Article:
About a minute later, the assistant manager came in. He seemed to be about the same age, but what a difference. He quickly saw what was happening (or not), assessed it, and got things moving.

Never underestimate the importance of leadership, even in the most mundane of situations.

What is autism?

No, really. What is it? I know what everyone says when you ask them the question. You can search Google and get a bunch of generic answers. But what, really, is autism?

Is it a result (symptom) of heavy metal toxicity? The overload of mercury in children as a result of childhood vaccinations.

Is it a different kind of mind?

What about all those other things associated with autism, what some call co-morbidities and some call symptoms of autism?

Will we ever know? Can we ever know? Does it matter? If we ever do find out what causes it, should we try to eradicate it? What if someone doesn’t want to be cured? Whose decision is it?

If we can’t/shouldn’t cure autism, can we cure society?

Top-down vs. Bottom-up KM: Insights from the Katrina response

Watching, listening to, and reading about the response to Hurricane Katrina I have noticed that, in general, the “official” response of government has been almost universally denounced as slow and insufficient while the “un-official” responses of individuals and various organizations have been praised as rapid and, at times, heroic.

Though there is still a lot of analysis to be done in terms of what worked and actually made a difference, at first glance these two ends of the response spectrum provide some real world, real time insight into the question of what type of organizational culture and knowledge management is better – that which is designed top-down or that which is “grown” from the bottom up.

Instead of the term “better”, I think the term “more appropriate” is, well, more appropriate. The two different styles of KM are best used in the circumstances they are best suited for. In a crisis situation such as this, there is no question (at least in my mind) that the ad-hoc, bottoms up method of doing things works best. But I don’t believe it is scaleable to the level needed for the medium- to long-term KM needs.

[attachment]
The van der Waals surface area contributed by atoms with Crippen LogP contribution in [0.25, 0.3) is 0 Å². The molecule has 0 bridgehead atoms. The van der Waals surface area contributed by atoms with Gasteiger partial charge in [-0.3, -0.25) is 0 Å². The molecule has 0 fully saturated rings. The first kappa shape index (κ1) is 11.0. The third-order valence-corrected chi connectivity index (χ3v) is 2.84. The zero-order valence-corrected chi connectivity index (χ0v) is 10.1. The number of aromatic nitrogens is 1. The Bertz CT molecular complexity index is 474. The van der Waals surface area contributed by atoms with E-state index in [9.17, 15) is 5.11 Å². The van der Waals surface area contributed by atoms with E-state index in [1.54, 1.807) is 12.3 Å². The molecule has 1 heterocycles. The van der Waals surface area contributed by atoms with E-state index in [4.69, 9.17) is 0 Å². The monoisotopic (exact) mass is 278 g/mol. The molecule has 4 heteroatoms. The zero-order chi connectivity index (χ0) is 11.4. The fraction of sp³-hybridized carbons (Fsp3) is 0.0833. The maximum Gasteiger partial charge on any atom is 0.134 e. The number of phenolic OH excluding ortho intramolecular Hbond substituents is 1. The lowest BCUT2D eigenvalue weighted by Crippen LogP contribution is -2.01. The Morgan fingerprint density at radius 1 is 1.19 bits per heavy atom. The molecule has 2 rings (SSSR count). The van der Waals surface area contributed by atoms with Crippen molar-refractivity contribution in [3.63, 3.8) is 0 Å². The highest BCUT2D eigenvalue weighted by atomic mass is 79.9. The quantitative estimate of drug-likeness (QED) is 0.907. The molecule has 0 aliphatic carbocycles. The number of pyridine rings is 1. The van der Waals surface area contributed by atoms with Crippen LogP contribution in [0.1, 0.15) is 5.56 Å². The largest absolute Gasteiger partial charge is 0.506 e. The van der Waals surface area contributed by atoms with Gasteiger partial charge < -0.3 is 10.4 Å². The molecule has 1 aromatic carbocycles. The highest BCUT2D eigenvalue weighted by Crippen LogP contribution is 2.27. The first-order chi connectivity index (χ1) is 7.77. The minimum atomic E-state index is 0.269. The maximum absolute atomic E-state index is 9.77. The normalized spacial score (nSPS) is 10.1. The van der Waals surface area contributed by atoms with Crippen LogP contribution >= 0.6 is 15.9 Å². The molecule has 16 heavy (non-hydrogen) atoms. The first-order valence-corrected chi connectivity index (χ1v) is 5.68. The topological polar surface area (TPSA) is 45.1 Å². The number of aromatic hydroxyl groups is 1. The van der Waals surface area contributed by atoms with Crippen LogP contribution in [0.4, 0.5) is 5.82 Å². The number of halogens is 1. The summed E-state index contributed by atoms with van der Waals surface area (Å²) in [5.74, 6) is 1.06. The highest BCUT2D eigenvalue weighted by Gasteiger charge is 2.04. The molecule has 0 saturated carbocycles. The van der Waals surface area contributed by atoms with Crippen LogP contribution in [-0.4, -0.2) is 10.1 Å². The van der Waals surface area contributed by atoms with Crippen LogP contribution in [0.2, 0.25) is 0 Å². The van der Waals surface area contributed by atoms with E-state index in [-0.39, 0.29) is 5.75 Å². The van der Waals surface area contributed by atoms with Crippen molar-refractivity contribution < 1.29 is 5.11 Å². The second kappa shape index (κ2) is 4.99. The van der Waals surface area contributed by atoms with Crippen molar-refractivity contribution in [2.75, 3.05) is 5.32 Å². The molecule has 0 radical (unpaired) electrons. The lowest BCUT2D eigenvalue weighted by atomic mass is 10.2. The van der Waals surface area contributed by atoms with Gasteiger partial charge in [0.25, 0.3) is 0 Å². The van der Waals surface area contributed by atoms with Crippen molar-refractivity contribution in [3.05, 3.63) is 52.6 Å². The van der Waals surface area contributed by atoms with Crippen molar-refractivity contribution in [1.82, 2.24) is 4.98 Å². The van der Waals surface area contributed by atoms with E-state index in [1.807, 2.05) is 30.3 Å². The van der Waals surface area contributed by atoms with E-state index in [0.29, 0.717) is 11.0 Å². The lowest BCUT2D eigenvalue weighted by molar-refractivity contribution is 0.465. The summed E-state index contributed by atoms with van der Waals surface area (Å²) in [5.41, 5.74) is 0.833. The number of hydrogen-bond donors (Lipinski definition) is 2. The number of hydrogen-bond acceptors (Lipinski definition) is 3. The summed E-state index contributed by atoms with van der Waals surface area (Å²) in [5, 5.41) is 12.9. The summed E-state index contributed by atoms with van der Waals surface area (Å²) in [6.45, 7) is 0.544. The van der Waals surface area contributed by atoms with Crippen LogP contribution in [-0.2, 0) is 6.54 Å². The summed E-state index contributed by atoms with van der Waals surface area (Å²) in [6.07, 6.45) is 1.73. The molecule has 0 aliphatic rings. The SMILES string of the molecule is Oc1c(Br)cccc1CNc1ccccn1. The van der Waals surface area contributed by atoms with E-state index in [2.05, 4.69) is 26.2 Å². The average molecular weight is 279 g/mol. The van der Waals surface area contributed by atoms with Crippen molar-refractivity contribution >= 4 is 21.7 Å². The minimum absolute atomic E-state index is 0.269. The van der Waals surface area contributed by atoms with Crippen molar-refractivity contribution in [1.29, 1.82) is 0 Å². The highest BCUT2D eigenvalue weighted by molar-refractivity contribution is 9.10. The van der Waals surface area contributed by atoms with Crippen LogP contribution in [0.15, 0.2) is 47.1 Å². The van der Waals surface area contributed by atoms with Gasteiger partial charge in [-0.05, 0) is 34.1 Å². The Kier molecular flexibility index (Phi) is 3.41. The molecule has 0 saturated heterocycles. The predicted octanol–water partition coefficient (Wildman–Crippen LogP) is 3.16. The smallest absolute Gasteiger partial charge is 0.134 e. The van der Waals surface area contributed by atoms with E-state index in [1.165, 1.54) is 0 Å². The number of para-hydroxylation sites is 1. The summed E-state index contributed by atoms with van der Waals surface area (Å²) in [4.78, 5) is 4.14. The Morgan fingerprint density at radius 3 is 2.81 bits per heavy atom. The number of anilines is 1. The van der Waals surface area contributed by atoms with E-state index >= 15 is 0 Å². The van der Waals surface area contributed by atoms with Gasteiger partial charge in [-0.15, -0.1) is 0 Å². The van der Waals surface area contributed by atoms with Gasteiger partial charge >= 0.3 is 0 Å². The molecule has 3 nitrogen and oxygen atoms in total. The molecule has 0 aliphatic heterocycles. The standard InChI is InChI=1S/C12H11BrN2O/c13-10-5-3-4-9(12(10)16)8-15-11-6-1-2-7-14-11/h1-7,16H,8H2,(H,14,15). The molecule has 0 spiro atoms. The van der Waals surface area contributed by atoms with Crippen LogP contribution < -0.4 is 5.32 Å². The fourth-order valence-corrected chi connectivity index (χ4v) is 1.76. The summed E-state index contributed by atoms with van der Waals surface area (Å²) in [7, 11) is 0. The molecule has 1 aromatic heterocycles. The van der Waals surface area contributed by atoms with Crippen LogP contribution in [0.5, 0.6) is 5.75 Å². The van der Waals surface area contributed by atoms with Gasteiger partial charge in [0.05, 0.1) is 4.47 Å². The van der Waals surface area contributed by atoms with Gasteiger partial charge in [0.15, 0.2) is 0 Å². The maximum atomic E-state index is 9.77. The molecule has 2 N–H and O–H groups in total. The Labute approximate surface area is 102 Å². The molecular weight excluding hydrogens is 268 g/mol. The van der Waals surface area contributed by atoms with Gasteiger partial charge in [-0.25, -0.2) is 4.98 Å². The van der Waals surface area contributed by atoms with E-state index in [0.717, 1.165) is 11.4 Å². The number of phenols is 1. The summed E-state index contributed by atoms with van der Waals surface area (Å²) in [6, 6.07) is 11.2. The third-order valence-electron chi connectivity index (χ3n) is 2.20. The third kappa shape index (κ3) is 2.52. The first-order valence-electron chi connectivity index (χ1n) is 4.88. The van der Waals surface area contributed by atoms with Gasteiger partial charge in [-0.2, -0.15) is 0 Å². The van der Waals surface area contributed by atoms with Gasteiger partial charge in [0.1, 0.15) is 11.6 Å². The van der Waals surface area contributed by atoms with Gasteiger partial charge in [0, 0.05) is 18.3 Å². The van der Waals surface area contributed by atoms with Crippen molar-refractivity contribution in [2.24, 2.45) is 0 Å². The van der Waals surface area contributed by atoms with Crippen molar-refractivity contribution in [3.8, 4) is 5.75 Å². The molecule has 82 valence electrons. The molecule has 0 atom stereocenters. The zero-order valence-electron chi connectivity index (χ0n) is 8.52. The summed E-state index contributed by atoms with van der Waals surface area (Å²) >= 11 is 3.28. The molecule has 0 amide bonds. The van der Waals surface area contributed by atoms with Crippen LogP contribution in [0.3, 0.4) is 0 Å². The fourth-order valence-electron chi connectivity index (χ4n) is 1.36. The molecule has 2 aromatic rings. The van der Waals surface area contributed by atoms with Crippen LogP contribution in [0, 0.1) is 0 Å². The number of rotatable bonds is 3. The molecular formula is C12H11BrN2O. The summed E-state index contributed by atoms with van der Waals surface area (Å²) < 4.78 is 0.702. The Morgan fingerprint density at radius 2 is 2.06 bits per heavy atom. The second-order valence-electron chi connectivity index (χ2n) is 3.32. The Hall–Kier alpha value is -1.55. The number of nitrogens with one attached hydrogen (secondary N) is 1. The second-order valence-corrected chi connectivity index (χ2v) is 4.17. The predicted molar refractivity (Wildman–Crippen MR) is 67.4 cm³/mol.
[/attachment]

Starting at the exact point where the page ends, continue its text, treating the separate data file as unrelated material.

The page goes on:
I think that what will come out of the inevitable investigations into “what went wrong” is not that top-down KM doesn’t work, but rather that there was no effective KM system or process in place to support the required top-down operations. This was, as far as I know, the first major catastrophe that FEMA has had to deal with since being incorporated into the Department of Homeland Security bureaucracy. (See Destroying FEMA for more on FEMA and DHS.)

There is obviously a bit of work that still needs to be done to make sure that all threats, natural and man-made, are adequately managed from a knowledge perspective. I’m sure that we’ll hear more on that once Congress starts its investigations.

Experiences with Special Ed: The Ugly

As bad as the whole of the Kindergarten year was, one incident stands out. Julie came to me one night and told me that Zeke’s teacher had called to talk about his behavior, his acting out in class. What it came down to was she was asking for Julie’s permission to strap Zeke down in his chair so he would sit still in class.

This was 1996, not even 10 years ago, and the teacher (with the concurrence of Zeke’s case worker in the district) wanted to STRAP MY CHILD DOWN IN HIS CHAIR. Julie, of course, said no. Here’s where it gets ugly.

Not long after Julie told me about this obscene request, I happened to be at the school. This teacher, who had already approached Julie and been turned down, told me that she would like to use physical restraints on Zeke. Did she tell me that she had already asked Julie, and that Julie had said no? What do you think? Needless to say, I also said no. (What I thought was, “Why don’t you let me strap you down in a chair!?”)

It wasn’t long after this that we requested the IEP update and got the placement Zeke needed.

Update:  Sadly, more than 10 years after this happened to us the problem seems to be growing instead of going away.  Makes you want to shout, yell, scream, cry, throw your hands up in the air and wonder what the hell is wrong with us as a society?